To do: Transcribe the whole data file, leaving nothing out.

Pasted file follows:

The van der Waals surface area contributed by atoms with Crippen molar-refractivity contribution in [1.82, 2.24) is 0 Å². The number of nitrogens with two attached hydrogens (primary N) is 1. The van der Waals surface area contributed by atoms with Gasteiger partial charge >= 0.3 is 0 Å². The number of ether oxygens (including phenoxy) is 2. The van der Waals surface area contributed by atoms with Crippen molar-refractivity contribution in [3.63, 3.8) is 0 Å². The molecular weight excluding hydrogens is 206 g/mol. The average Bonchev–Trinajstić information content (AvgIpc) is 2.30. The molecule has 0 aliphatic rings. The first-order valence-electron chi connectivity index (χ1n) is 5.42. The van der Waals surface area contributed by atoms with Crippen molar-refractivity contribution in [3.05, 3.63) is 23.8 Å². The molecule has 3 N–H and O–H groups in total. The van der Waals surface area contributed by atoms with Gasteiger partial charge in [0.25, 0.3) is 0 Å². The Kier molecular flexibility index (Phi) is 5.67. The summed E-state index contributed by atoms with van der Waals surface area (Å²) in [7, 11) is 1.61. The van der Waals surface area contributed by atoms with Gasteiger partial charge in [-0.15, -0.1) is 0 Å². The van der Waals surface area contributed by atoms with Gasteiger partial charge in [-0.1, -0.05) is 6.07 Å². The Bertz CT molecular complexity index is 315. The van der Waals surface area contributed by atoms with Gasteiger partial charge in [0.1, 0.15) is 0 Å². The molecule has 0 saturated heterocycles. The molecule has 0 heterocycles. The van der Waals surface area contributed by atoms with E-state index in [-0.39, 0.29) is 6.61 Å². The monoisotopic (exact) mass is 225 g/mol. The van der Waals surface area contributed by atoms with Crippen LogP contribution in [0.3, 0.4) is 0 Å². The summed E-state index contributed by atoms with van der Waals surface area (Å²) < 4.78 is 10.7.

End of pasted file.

The van der Waals surface area contributed by atoms with Crippen molar-refractivity contribution in [1.82, 2.24) is 0 Å². The number of nitrogens with two attached hydrogens (primary N) is 1. The van der Waals surface area contributed by atoms with Gasteiger partial charge >= 0.3 is 0 Å². The number of ether oxygens (including phenoxy) is 2. The van der Waals surface area contributed by atoms with Crippen molar-refractivity contribution in [3.63, 3.8) is 0 Å². The molecular weight excluding hydrogens is 206 g/mol. The average Bonchev–Trinajstić information content (AvgIpc) is 2.30. The molecule has 0 aliphatic rings. The first-order valence-electron chi connectivity index (χ1n) is 5.42. The van der Waals surface area contributed by atoms with Crippen molar-refractivity contribution in [3.05, 3.63) is 23.8 Å². The molecule has 3 N–H and O–H groups in total. The van der Waals surface area contributed by atoms with Gasteiger partial charge in [0.25, 0.3) is 0 Å². The Kier molecular flexibility index (Phi) is 5.67. The summed E-state index contributed by atoms with van der Waals surface area (Å²) in [7, 11) is 1.61. The van der Waals surface area contributed by atoms with Gasteiger partial charge in [-0.15, -0.1) is 0 Å². The van der Waals surface area contributed by atoms with Gasteiger partial charge in [-0.1, -0.05) is 6.07 Å². The Bertz CT molecular complexity index is 315. The van der Waals surface area contributed by atoms with Gasteiger partial charge in [0.1, 0.15) is 0 Å². The molecule has 0 saturated heterocycles. The molecule has 0 heterocycles. The van der Waals surface area contributed by atoms with E-state index in [-0.39, 0.29) is 6.61 Å². The monoisotopic (exact) mass is 225 g/mol. The van der Waals surface area contributed by atoms with Crippen LogP contribution in [0.3, 0.4) is 0 Å². The summed E-state index contributed by atoms with van der Waals surface area (Å²) < 4.78 is 10.7.